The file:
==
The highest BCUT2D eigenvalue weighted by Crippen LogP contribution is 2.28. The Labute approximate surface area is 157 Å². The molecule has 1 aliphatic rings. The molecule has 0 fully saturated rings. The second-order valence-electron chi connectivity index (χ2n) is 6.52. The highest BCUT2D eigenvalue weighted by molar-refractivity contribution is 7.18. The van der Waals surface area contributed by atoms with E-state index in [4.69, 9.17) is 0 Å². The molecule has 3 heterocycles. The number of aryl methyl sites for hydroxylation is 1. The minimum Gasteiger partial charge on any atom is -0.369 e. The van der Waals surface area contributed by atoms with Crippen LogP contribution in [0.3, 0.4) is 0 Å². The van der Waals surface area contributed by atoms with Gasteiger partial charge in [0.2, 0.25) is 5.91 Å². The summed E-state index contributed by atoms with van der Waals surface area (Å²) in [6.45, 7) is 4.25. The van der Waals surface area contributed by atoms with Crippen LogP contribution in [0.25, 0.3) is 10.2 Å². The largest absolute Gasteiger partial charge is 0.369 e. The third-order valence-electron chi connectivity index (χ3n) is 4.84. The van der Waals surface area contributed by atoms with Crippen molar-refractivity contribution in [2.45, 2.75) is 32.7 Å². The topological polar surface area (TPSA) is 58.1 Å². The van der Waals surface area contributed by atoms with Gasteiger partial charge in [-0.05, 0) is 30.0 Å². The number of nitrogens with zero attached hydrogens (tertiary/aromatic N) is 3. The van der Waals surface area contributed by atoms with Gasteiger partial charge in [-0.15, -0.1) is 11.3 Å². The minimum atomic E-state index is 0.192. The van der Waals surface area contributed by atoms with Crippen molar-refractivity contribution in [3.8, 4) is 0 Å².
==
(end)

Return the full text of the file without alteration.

The highest BCUT2D eigenvalue weighted by Crippen LogP contribution is 2.28. The Labute approximate surface area is 157 Å². The molecule has 1 aliphatic rings. The molecule has 0 fully saturated rings. The second-order valence-electron chi connectivity index (χ2n) is 6.52. The highest BCUT2D eigenvalue weighted by molar-refractivity contribution is 7.18. The van der Waals surface area contributed by atoms with E-state index in [4.69, 9.17) is 0 Å². The molecule has 3 heterocycles. The number of aryl methyl sites for hydroxylation is 1. The minimum Gasteiger partial charge on any atom is -0.369 e. The van der Waals surface area contributed by atoms with Crippen LogP contribution in [0.3, 0.4) is 0 Å². The van der Waals surface area contributed by atoms with Gasteiger partial charge in [0.2, 0.25) is 5.91 Å². The summed E-state index contributed by atoms with van der Waals surface area (Å²) in [6.45, 7) is 4.25. The van der Waals surface area contributed by atoms with Crippen LogP contribution in [0.25, 0.3) is 10.2 Å². The largest absolute Gasteiger partial charge is 0.369 e. The third-order valence-electron chi connectivity index (χ3n) is 4.84. The van der Waals surface area contributed by atoms with Crippen molar-refractivity contribution in [2.45, 2.75) is 32.7 Å². The topological polar surface area (TPSA) is 58.1 Å². The van der Waals surface area contributed by atoms with Gasteiger partial charge in [-0.05, 0) is 30.0 Å². The number of nitrogens with zero attached hydrogens (tertiary/aromatic N) is 3. The van der Waals surface area contributed by atoms with Gasteiger partial charge in [-0.15, -0.1) is 11.3 Å². The minimum atomic E-state index is 0.192. The van der Waals surface area contributed by atoms with Crippen molar-refractivity contribution in [3.8, 4) is 0 Å².